Some years ago a “racing” Essex was mentioned in your columns and I enclose a photograph of this car in action at Shelsley Walsh, in 1922.
In those days C. A. Glentworth was Concessionaire for Hudson-Essex and the Company I was with, who were the Birmingham distributors, were asked by him to produce a good used model which could be modified and made competitive. The car was one of the original 4-cylinder, high-compression type and as tar as I can remember the radiator was lowered, an outside exhaust fitted, and a bolster petrol tank which fed with the aid of a bicycle pump as an Autovac could not cope, was used. On this particular climb, I acted as mechanic, pumping air pressure and holding the gear lever in 2nd as it used to slip out. The driver was J. S. Cauldrey, who was Service Manager of Hudson-Essex. C. A. N. May in his book “Shelsley Walsh” records that we made fifth fastest time of the day, in 62.8 seconds.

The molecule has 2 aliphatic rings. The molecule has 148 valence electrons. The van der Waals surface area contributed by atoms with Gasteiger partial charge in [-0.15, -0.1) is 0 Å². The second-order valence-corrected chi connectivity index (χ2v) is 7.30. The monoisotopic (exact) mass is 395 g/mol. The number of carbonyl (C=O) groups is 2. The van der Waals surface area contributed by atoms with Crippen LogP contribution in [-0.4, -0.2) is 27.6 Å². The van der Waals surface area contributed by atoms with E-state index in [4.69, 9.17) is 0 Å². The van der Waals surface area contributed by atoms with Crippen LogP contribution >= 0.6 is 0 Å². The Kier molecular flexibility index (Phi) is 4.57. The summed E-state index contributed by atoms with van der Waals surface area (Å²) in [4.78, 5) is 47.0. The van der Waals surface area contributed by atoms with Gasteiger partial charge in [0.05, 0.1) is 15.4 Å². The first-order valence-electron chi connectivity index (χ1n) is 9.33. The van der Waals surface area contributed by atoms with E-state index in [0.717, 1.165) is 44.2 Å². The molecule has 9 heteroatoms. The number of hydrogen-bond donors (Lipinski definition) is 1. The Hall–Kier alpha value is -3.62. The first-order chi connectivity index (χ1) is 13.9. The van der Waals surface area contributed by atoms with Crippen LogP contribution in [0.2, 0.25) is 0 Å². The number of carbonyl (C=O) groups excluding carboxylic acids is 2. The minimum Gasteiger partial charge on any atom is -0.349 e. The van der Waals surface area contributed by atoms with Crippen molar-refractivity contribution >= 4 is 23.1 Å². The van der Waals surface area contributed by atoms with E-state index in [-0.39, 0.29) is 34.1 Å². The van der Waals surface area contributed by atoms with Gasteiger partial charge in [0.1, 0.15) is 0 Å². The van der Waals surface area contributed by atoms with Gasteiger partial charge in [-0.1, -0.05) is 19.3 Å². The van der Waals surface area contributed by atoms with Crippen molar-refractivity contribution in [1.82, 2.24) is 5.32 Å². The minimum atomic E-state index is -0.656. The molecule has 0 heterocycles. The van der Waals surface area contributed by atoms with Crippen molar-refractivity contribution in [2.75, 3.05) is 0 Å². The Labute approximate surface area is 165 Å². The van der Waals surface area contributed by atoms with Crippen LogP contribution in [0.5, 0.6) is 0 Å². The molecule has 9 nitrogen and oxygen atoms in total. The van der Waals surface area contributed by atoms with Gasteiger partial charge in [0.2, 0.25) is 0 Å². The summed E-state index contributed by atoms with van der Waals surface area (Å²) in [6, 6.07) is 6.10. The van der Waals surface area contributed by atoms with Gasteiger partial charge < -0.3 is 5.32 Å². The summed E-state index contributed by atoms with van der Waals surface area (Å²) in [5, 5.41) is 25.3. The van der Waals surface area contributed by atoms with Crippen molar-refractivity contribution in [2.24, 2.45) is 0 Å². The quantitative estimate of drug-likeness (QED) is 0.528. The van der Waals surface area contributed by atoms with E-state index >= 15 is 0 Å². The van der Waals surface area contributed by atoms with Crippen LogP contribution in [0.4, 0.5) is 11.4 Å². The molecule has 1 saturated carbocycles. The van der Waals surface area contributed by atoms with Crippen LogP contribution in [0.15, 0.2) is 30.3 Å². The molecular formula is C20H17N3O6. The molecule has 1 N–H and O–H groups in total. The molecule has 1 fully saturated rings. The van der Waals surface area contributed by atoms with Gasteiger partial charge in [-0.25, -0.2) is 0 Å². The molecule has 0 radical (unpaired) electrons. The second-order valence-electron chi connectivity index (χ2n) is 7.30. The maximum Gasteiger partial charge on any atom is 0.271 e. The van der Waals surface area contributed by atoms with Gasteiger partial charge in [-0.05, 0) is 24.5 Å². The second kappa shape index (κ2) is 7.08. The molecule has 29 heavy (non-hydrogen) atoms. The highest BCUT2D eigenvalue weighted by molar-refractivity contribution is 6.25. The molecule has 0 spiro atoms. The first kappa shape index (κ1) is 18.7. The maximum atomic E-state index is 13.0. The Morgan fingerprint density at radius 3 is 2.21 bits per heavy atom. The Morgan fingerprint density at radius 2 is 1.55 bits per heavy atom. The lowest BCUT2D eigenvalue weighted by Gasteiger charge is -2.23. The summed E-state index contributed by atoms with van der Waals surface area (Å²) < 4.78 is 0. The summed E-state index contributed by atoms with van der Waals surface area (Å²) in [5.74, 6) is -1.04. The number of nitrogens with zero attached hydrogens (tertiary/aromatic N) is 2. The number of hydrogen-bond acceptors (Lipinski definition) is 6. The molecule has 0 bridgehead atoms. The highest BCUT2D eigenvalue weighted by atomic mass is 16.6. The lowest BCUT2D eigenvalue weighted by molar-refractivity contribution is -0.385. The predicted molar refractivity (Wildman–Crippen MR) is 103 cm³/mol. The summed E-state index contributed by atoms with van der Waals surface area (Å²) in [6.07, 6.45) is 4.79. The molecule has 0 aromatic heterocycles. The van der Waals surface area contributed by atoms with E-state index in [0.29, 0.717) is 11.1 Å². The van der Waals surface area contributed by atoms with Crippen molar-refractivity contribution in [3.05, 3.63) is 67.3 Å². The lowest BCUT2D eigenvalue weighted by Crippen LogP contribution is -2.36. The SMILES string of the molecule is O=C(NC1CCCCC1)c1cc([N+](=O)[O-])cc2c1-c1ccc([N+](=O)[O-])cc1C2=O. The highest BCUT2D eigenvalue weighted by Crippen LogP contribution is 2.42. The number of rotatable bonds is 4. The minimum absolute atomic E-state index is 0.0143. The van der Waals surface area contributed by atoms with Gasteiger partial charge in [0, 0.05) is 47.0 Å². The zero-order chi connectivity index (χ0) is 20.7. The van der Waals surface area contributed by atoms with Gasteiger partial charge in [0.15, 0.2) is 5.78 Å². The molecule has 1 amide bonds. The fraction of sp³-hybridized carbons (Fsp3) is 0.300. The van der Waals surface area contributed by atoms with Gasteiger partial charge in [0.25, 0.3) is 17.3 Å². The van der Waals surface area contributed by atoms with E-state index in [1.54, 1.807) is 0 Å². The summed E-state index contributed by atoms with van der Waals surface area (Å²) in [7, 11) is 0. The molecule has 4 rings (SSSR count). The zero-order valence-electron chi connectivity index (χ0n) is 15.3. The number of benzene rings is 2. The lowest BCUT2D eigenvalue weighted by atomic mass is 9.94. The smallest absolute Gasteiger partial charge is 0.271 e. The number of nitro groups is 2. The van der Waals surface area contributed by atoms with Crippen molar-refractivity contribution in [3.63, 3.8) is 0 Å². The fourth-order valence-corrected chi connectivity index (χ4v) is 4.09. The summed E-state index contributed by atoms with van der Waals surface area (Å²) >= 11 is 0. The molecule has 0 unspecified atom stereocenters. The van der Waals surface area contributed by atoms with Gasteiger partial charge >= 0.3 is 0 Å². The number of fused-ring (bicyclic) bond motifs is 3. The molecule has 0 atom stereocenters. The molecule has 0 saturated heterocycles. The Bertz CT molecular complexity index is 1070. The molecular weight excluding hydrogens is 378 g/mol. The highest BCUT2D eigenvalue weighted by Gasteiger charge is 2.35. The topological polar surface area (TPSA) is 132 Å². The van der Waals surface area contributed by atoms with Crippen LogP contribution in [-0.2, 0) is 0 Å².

Later, Glentworth wanted to do 100 m.p.h. at Brooklands. The car was taken to Mr. Poppe of White and Poppe, Coventry, who thought this would be possible if he supplied his own design of cylinder head. I believe he was successful, whereupon the car blew up.
Birmingham. R. Pilcher.
(In fact, the fastest race lap at Brooklands by Glentworth’s Essex was 80.59 m.p.h. when driven by Douglas Hawkes, in 1923. It was singularly unreliable as a Track car. — ED.)